Guido

Perhaps what is being sought here is a form of search and replace.

class Array
def deep_replace(replacement, &match)
map do |e|
if e.respond_to?(:deep_replace)
e.deep_replace(replacement, &match)
else
match[e] ? replacement : e
end
end
end

require ‘facets/hash/mash’ #[1]

class Hash
def deep_replace(replacement, &match)
mash do |k,v|
nk = if k.respond_to?(:deep_replace)
k.deep_replace(replacement, &match)
else
match[k] ? replacement : k
end
nv = if v.respond_to?(:deep_replace)
v.deep_replace(replacement, &match)
else
match[v] ? replacement : v
end
[nk, nv]
end
end

Not tested but you get the idea.

I’m not 100% sure about handling the key for Hash either, but perhaps
an option could toggle that usage on or off.

[1]http://blog.thepete.net/2010/02/ruby-facets-mash-method.html

Thomas S. wrote:

Perhaps what is being sought here is a form of search and replace.

class Array
def deep_replace(replacement, &match)
map do |e|
if e.respond_to?(:deep_replace)
e.deep_replace(replacement, &match)
else
match[e] ? replacement : e
end
end
end

require ‘facets/hash/mash’ #[1]

class Hash
def deep_replace(replacement, &match)
mash do |k,v|
nk = if k.respond_to?(:deep_replace)
k.deep_replace(replacement, &match)
else
match[k] ? replacement : k
end
nv = if v.respond_to?(:deep_replace)
v.deep_replace(replacement, &match)
else
match[v] ? replacement : v
end
[nk, nv]
end
end

Not tested but you get the idea.

I’m not 100% sure about handling the key for Hash either, but perhaps
an option could toggle that usage on or off.

[1]http://blog.thepete.net/2010/02/ruby-facets-mash-method.html

That way you can say for example:

Here's a deeply nested object; replace any "content" n which is a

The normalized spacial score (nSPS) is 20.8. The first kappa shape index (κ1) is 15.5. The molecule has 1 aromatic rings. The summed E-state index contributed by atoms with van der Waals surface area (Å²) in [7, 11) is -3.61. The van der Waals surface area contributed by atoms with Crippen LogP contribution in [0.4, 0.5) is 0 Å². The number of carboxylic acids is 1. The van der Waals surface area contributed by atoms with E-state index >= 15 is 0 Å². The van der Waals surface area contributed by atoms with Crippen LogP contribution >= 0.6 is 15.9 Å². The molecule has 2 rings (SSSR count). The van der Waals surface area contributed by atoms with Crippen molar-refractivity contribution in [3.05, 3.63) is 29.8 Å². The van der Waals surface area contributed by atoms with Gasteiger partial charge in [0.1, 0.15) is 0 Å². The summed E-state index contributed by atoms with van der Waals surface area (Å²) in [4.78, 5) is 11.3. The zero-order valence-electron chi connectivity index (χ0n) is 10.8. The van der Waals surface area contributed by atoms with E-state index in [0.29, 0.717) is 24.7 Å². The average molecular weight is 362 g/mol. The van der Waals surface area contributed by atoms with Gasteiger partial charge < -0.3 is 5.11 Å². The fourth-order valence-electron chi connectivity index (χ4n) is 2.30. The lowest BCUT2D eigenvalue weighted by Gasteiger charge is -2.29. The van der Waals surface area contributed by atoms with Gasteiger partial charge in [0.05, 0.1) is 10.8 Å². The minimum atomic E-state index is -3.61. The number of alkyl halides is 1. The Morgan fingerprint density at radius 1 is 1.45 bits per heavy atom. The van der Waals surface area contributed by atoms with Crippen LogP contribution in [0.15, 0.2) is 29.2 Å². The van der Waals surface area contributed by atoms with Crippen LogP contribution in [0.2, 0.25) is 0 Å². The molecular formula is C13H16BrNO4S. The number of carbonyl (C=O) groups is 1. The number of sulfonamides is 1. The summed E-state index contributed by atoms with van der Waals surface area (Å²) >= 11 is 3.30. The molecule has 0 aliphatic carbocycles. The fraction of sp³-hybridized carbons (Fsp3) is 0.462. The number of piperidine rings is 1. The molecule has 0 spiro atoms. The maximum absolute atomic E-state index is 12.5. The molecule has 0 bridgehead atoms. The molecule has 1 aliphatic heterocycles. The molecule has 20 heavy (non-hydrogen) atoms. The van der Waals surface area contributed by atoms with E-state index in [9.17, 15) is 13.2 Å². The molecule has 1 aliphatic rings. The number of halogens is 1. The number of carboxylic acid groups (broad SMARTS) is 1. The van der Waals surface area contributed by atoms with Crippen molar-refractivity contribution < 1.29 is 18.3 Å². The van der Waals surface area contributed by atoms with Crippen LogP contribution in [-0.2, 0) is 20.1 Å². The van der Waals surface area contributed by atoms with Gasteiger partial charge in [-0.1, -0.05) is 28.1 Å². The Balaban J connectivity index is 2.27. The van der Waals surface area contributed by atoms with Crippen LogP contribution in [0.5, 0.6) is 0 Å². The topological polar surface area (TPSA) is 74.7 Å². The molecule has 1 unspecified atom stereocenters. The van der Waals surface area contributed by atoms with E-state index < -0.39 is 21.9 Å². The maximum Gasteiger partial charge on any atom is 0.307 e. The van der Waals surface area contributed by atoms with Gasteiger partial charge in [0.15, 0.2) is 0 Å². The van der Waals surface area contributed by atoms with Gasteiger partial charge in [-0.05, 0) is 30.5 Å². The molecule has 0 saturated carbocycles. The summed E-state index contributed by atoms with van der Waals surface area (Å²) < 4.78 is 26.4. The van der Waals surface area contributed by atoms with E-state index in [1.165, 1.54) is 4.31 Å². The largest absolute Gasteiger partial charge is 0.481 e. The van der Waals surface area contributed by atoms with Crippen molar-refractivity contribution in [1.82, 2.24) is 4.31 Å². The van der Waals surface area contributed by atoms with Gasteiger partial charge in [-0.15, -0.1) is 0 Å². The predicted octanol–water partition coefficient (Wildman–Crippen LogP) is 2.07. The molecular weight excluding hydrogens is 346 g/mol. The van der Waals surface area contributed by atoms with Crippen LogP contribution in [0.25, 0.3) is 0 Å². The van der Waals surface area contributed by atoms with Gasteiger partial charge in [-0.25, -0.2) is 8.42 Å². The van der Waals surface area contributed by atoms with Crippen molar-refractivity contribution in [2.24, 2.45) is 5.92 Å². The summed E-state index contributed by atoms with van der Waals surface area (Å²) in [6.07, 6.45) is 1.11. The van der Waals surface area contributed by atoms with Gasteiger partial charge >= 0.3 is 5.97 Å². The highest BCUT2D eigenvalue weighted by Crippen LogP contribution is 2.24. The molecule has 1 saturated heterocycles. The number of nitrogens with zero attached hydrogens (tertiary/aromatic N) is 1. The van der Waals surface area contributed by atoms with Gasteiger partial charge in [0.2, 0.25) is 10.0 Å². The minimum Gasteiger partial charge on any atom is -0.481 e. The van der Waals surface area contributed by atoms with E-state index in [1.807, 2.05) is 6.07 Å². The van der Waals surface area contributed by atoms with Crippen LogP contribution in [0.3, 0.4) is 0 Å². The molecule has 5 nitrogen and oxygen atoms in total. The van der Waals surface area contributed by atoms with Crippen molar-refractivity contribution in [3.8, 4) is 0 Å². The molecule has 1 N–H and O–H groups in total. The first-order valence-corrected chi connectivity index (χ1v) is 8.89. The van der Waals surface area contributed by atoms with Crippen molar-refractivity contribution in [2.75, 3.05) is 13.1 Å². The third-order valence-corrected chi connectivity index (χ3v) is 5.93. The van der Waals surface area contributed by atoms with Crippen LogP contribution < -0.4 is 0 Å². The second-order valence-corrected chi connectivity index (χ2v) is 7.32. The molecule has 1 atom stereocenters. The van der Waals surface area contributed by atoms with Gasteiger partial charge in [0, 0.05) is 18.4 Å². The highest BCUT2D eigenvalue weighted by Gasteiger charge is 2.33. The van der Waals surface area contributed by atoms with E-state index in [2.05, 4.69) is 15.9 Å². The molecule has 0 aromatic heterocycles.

Fixnum with the number 123

But you cannot say:

Here's a deeply nested object; replace any "content" n which is a
Fixnum with the number n + 1

#deep_replace would be a lot more flexible if replacement could be a
lambda.

The drawback is that client code would look ugly:

o.deep_replace(lambda {|x| x+1}) {|y| ...}

Is there an elegant way o pass two blocks of code?

Maybe a more consistent API would look like:

o.deep_replace(
  lambda {|x| ... }, # matching conditions
  lambda {|x| ... }  # replacement code
)

or like:

o.deep_replace(
  lambda {|k, v| ...                }, # matching conditions
  lambda {|k, v| ... [new_k, new_v] }  # replacement code
)

But more simply the “matching” may be done by the client code:

o.deep_replace do |k, v|
if matching_conditions(k, v)
# do the replecement

[new_k, new_v]
else
[k, v] # leave the same
end
end

so, again, we have to pass one block of code, but for the replacement,
not the match.

G.

On Oct 7, 1:18 pm, Guido De Rosa [email protected] wrote:

#deep_replace would be a lot more flexible if replacement could be a
lambda.

The drawback is that client code would look ugly:

o.deep_replace(lambda {|x| x+1}) {|y| ...}

Is there an elegant way o pass two blocks of code?

Indeed there is. In fact that is something akin to how the new Facets
#recursively method works.

arr = [“a”, [“b”, “c”]]
arr.recursively{ |a| a.reverse }.map{ |v| v.to_sym }
#=> [:a, [:c, :b]]

The first block handles enumerables and the second handles non-
enumerable elements.

(See
http://github.com/rubyworks/facets/blob/master/lib/core/facets/array/recursively.rb)

But I am not sure #recursively can help in the search-and-replace
case.

This leads me to wonder about a more general API, e.g.

def match(&match)
Enumerable::Matcher.new(&match)
end

And then Enumerable::Matcher could have different methods for what to
do with the various matches, such as #replace or #delete.

  lambda {|k, v| ...                }, # matching conditions
 else
   [k, v] # leave the same
 end

end

so, again, we have to pass one block of code, but for the replacement,
not the match.

But we still have the problem of matching |k,v| for Hashes but |e| for
Arrays.